Jonathan Silverman is a visual artist who works primarily in the mediums of painting, digital painting and video. Of an Anglo-Tunisian background, he was born in Manchester, UK, and grew up in Israel, moving to italy in 2001.

He holds a BFA from the Academy of Fine Arts in Florence, Italy (cum laude, 2006), and a PgDip from The Royal Drawing School, London (2011). He received the Elizabeth Greenshields Foundation Grant for excellence in figurative painting both in 2009 and in 2010. In 2012 he was artist in residence at the Sanskriti Foundation in New Delhi, and in 2015 was selected for the BoCs residency programme in Cosenza, Italy. He has taught at the Royal Drawing School in London, at the IIFA in India, has been a visiting lecturer at Rhodes University and Nelson Mandela University and runs regular art classes in collaboration with ArtWorks For Youth (NGO). 
Silverman has exhibited extensively in South Africa and internationally (Italy, UK, Israel, Portugal, India), and has work in various private collections as well as the Royal Collection. 
He currently lives and works in the Eastern Cape of South Africa.


Is it possible to be in the forest, and perceive it as a flat screen ? This is a metaphor for an aspect of contemporary living. Our lives are shaped by our connection to physical objects and our digital experiences. Beyond what we are consciously aware of, our interaction with the digital and virtual have a profound effect on our psyche. With its negative and positive implications, it is our inevitable reality.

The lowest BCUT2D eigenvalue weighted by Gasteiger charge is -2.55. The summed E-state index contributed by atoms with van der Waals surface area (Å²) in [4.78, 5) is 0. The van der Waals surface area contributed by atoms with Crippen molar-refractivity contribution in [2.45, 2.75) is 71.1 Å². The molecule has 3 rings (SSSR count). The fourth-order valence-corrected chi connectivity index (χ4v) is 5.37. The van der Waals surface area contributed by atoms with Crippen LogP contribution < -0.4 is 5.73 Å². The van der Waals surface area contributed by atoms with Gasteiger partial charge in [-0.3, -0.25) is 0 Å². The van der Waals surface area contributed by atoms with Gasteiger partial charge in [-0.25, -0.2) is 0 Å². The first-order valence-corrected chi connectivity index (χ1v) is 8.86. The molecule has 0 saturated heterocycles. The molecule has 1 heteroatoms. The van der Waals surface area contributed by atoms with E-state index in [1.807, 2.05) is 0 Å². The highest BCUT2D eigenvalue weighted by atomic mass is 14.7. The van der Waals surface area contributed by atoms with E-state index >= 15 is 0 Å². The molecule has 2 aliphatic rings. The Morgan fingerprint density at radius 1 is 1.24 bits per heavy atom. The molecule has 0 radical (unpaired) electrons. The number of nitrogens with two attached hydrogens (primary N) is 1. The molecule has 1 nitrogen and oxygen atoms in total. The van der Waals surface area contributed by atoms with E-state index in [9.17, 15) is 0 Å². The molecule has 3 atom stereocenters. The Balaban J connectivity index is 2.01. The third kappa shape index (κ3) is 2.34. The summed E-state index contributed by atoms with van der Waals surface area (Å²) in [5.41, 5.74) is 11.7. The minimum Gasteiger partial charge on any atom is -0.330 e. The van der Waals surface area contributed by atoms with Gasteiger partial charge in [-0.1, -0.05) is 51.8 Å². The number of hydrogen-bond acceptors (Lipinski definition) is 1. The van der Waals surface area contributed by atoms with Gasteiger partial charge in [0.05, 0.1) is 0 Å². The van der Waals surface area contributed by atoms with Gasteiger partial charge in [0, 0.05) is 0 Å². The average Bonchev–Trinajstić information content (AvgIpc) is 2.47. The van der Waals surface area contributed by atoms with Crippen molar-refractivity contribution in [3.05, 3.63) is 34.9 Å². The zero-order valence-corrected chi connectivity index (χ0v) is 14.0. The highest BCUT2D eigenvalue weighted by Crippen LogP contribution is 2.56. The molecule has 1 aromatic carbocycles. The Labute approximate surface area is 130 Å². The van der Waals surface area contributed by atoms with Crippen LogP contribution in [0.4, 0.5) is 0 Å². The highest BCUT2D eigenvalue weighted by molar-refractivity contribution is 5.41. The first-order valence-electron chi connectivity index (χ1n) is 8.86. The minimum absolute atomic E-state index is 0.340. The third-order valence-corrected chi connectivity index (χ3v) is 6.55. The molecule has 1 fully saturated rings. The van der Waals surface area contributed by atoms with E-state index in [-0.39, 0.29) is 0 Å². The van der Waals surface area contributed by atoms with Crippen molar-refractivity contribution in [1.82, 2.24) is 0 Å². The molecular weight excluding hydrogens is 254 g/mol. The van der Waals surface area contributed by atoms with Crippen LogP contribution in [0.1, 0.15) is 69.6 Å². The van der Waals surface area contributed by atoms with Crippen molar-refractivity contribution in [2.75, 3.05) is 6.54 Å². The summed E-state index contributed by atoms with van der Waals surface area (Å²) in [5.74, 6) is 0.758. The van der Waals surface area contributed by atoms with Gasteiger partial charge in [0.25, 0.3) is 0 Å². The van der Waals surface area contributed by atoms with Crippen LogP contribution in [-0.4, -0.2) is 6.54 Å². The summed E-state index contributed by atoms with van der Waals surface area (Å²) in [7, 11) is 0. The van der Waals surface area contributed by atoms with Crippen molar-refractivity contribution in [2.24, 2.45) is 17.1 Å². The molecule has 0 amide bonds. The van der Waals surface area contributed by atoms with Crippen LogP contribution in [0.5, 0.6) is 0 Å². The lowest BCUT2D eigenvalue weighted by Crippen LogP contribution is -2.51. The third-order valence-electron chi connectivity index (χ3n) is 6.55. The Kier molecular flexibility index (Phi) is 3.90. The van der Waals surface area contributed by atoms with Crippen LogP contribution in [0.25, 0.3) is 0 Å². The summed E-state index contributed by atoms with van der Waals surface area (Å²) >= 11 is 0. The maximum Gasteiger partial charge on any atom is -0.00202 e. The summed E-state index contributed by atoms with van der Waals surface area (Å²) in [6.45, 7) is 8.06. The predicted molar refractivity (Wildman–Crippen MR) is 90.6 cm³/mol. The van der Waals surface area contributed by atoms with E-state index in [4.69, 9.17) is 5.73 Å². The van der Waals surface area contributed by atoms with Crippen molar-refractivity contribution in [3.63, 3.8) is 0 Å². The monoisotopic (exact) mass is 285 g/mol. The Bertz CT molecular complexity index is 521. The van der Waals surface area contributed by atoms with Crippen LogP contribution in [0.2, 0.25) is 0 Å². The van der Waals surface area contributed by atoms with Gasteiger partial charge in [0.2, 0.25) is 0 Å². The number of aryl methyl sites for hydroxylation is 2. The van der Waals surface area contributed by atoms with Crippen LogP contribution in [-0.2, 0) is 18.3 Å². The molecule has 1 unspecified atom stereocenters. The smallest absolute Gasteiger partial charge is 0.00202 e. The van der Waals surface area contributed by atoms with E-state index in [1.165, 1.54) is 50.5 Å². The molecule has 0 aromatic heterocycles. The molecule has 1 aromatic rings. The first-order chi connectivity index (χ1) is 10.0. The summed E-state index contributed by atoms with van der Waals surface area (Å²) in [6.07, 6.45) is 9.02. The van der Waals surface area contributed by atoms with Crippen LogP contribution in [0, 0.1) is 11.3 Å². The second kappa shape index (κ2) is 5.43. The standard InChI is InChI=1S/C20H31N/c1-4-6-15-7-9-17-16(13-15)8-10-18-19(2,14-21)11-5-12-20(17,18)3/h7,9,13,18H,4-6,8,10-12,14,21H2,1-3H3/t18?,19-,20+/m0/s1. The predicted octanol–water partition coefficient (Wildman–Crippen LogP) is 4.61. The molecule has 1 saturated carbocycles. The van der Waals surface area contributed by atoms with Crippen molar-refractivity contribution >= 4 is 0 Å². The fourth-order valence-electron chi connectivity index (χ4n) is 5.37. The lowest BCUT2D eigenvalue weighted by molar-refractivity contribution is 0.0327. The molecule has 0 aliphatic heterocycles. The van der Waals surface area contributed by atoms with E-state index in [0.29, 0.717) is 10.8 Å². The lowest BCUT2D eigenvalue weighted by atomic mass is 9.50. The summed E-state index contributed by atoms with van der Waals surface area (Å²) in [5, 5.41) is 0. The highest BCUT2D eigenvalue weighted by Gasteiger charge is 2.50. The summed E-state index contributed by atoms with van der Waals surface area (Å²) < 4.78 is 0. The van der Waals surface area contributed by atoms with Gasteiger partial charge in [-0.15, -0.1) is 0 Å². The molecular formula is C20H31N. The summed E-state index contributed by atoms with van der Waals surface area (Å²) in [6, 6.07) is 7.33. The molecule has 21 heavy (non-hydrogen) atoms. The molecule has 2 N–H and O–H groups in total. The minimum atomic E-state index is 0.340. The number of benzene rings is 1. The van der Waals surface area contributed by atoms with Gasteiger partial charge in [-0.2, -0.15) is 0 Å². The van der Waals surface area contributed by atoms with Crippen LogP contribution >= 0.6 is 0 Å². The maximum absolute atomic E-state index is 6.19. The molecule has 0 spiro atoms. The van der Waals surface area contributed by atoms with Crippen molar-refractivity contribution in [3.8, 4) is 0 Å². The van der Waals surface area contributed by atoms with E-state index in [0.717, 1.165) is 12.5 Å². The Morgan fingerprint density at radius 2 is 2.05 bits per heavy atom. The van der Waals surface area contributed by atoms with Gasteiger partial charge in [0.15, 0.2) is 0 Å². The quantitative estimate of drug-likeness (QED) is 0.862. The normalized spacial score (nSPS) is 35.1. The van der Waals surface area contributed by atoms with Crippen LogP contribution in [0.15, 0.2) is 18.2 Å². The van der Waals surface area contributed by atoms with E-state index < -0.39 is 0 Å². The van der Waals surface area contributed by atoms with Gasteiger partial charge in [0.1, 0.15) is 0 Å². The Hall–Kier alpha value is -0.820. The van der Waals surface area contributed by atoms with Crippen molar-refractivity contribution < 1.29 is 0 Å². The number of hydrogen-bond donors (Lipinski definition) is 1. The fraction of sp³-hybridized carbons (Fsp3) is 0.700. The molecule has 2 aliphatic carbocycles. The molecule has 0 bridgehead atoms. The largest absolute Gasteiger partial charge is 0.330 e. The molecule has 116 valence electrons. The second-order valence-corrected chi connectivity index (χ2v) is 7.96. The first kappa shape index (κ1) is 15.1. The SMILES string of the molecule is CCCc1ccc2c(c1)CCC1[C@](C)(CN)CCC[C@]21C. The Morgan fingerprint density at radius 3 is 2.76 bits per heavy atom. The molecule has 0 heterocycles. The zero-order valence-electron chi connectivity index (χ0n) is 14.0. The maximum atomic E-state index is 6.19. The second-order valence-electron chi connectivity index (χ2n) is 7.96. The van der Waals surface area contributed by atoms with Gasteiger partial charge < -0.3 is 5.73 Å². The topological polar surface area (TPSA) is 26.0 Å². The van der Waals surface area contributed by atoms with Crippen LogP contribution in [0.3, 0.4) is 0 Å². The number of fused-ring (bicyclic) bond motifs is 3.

The theme which ties the imagery in my current work together is of fragmented landscapes, lived through or collected, which allude to a longing for a more direct contact with nature. At times this is a romantic idea which may not be entirely genuine, but that also represents a deep and significant chasm in our being. Our idea of what nature is, as opposed to how we experience it, has discrepancies which I attempt to examine.

​Through the combination of time-based and hand-made artworks, my work has developed into creating spaces where the physicality of painting is interrogated by placing it in contrast with ephemeral and digital imagery. When successful, the addition of sound and video to painting in this series of works strives to emphasise a sensation of interconnectedness, questioning the transient nature of the image and our perception of physical and virtual reality, while directing the viewer's attention to the underlying mechanisms of painting.